In the early stages of tracing your family back in time, the pension records from the Civil War are a important document. If your relative served in all likely hood they applied for a pension record. It does not mean that they got one, but even a rejected application can have a great deal of information.
Here again the more information and details you have on the solider the better. The information provided on the service record application is the same for the pension record. The information is a first hand account by your ancestor or widow on the events that occurred during the individuals service. The primary information is person's name, date of enlistment, location of enlistment, birth date, location of birth, injuries during battle, death date if widow and location of death. Another important item is a list of where they have lived since the war and complete list of children with birth dates. The information in these documents can vary, but I have seen several that exceed fifteen pages and up. Pension papers are one of the few documents in your research that you will get a first hand account done by your ancestors. All of these records area available again at the National Archives.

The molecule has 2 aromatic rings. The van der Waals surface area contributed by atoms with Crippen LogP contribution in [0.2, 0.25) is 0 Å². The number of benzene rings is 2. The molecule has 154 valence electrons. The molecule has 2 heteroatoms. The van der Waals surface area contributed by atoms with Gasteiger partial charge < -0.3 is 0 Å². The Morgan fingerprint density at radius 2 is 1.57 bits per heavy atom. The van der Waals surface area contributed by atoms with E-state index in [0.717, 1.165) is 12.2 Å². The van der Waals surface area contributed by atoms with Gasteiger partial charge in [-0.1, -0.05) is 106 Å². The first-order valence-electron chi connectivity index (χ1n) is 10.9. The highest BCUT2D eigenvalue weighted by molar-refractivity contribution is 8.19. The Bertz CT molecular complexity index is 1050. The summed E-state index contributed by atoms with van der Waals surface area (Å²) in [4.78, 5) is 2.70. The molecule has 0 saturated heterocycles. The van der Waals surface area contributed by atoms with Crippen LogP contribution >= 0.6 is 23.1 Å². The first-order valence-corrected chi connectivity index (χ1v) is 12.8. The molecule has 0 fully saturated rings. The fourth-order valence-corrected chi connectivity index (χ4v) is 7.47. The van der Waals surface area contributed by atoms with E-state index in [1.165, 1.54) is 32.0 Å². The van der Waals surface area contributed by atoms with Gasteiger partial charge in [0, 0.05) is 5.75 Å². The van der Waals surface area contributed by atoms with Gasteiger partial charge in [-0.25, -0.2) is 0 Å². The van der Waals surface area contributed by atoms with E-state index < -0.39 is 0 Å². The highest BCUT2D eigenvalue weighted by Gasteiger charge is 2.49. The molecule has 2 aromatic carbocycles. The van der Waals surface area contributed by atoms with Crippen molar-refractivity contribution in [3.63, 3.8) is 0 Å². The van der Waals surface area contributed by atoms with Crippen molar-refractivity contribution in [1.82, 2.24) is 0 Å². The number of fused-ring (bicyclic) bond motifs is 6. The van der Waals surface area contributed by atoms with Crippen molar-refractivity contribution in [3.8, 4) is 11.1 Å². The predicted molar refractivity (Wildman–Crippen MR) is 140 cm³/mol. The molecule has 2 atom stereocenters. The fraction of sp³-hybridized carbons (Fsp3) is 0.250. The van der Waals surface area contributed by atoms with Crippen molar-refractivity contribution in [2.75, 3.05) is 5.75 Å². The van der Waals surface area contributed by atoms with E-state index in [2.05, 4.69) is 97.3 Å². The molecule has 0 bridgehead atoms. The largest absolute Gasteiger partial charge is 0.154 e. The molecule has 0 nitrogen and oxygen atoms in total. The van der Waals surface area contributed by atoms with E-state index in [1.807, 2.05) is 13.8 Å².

My ancestor George Davey applied for a pension after he left the service. When he enrolled he had actually given the wrong year of birth. He was older than most when he signed up so his date he gave the government varied by ten years his actual birth date. Needless to say when it came time to apply for his pension he had a lot of explaining to do. His pension record had a great deal of documentation as a result.
Be sure to get your ancestors service and pension records from the Civil War. They offer extensive clues to earlier generations.